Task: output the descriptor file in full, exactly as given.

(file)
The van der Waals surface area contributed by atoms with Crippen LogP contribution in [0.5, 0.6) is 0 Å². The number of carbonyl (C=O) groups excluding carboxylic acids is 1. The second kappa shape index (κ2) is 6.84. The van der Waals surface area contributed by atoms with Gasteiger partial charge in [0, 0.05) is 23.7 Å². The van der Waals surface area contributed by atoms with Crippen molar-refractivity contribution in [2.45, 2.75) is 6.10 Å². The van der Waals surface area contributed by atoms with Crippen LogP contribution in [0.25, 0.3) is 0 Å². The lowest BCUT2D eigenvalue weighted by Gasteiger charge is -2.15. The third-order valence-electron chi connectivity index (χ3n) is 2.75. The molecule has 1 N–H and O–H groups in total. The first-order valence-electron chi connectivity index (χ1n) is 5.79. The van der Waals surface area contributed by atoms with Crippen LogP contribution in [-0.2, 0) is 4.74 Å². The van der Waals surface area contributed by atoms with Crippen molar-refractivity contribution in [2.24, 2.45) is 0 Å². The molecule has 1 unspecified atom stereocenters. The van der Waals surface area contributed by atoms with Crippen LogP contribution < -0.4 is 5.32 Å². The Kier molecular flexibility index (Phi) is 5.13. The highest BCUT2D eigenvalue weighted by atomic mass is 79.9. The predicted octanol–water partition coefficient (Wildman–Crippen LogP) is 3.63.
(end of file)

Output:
The van der Waals surface area contributed by atoms with Crippen LogP contribution in [0.5, 0.6) is 0 Å². The number of carbonyl (C=O) groups excluding carboxylic acids is 1. The second kappa shape index (κ2) is 6.84. The van der Waals surface area contributed by atoms with Gasteiger partial charge in [0, 0.05) is 23.7 Å². The van der Waals surface area contributed by atoms with Crippen molar-refractivity contribution in [2.45, 2.75) is 6.10 Å². The van der Waals surface area contributed by atoms with Crippen LogP contribution in [0.25, 0.3) is 0 Å². The lowest BCUT2D eigenvalue weighted by Gasteiger charge is -2.15. The third-order valence-electron chi connectivity index (χ3n) is 2.75. The molecule has 1 N–H and O–H groups in total. The first-order valence-electron chi connectivity index (χ1n) is 5.79. The van der Waals surface area contributed by atoms with Crippen LogP contribution in [-0.2, 0) is 4.74 Å². The van der Waals surface area contributed by atoms with Crippen molar-refractivity contribution in [2.24, 2.45) is 0 Å². The molecule has 1 unspecified atom stereocenters. The van der Waals surface area contributed by atoms with Crippen LogP contribution < -0.4 is 5.32 Å². The Kier molecular flexibility index (Phi) is 5.13. The highest BCUT2D eigenvalue weighted by atomic mass is 79.9. The predicted octanol–water partition coefficient (Wildman–Crippen LogP) is 3.63.